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beverley smith

The Olympic ice dancing champions came only to watch, wistfully, from the sidelines at Skate Canada, wishing they were there to battle it out on the ice.

Instead of twizzling and stroking and dazzling the crowd with footwork, Tessa Virtue is measuring her steps, while partner Scott Moir is nursing a cold and skating alone.

Virtue underwent a second session of surgery on Oct. 5 with Dr. Kevin Willits in London, Ont., to release the tension in two overworked soft-tissue compartments in her legs, a repeat of surgery that took them out of most of the 2008-2009 season.

They had to withdraw from Skate Canada and it's rather unlikely that they'll be back in time to contest their other Grand Prix in Paris Nov. 25 to 28. Virtue's health is their highest priority and Moir admits that perhaps last time, they put themselves under too tough a deadline to get back to the 2009 world championships.

Surgery back in 2008 released the compartments at the front of her shins, but gradually, the pain returned, and Virtue tried to shrug it off, not even admitting to herself that it was back. "I thought, if I think I'm okay, if I think I'm healthy, then maybe I will be," she said. "That just wasn't the case."

She was never really pain free. And it got to the point that just to walk for 10 minutes became a struggle. "At that point, it's not just about skating," she said. "It's about lifestyle."

At the Olympics, she had to manage her pain so specifically, that Skate Canada team physician Dr. Julia Alleyne would scout out the Olympic village, telling her that the cafeteria was only a three-minute walk from Virtue's room. Virtue could manage that.

After her initial surgery, Virtue said she felt better in the sense that she could get through her programs further before feeling pain. In those days, that was success to her.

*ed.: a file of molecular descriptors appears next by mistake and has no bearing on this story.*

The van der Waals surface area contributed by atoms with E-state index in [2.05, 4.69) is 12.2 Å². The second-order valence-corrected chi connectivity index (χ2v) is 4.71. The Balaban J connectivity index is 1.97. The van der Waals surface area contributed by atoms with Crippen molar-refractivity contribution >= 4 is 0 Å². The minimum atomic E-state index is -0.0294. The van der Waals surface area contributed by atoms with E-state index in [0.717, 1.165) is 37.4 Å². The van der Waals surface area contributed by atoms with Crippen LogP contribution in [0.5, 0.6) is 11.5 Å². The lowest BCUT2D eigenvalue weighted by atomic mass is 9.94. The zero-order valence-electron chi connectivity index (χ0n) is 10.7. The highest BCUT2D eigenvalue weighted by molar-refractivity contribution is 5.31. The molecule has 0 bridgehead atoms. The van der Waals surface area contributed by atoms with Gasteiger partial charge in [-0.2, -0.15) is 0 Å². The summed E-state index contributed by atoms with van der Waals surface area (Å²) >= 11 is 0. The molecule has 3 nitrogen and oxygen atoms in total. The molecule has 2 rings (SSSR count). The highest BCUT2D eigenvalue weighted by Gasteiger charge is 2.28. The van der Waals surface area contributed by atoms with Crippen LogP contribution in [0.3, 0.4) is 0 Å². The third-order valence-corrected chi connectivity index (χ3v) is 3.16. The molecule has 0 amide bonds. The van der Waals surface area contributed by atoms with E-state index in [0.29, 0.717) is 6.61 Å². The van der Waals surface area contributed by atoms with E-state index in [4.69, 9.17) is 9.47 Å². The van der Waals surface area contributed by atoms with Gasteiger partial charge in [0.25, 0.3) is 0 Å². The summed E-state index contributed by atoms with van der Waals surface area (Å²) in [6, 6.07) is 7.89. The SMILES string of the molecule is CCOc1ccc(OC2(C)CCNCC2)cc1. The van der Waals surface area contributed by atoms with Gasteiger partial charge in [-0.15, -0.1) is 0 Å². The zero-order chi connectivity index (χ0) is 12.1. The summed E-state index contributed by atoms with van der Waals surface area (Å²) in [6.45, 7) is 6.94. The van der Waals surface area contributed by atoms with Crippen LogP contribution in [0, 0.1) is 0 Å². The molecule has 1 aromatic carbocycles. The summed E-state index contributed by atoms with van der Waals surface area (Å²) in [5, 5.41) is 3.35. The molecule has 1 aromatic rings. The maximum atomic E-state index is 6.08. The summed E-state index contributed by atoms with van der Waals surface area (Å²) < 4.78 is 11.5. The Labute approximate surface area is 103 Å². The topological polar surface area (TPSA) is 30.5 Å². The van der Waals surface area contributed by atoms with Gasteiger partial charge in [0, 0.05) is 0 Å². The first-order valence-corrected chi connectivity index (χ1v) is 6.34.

And she didn't realize how much of a toll it was taking on her to deny the pain and block it out. "I wasn't telling myself that I was in pain," she said. "I wasn't telling anyone else."

Vanessa Crone and Paul Poirier, also at the Olympics and the world championships, say they had no idea that Virtue was in pain.

Now, after the second surgery to release the pressure on the back of her legs, the calves - which began to give her trouble after the first surgery - Virtue says she feels a sense or relief and hope that for once and all, her problems will be resolved, not only for skating, but for the rest of her life.

Virtue ditched her crutches last week, is undergoing physiotherapy and feeling fine. "Of course, it's hard to know until I'm back on the ice and doing what it was that brought on the pain in the first place," she said.

And she is further along the road to recovery than she was after her first surgery. At this time two years ago, she was still in bed. Now, she's walking on her own, although restricting her steps for now.

As for Moir, he had his own little issues. When Virtue had her surgery, he took a week off. "I was pretty tired and we had a very long summer," he said. He had some injuries to tend to, like a sore back that needed some time and care.

They don't know how long it will take to get back on the ice. They're not putting a time line on it. But Virtue is optimistic that her pain issues are behind her.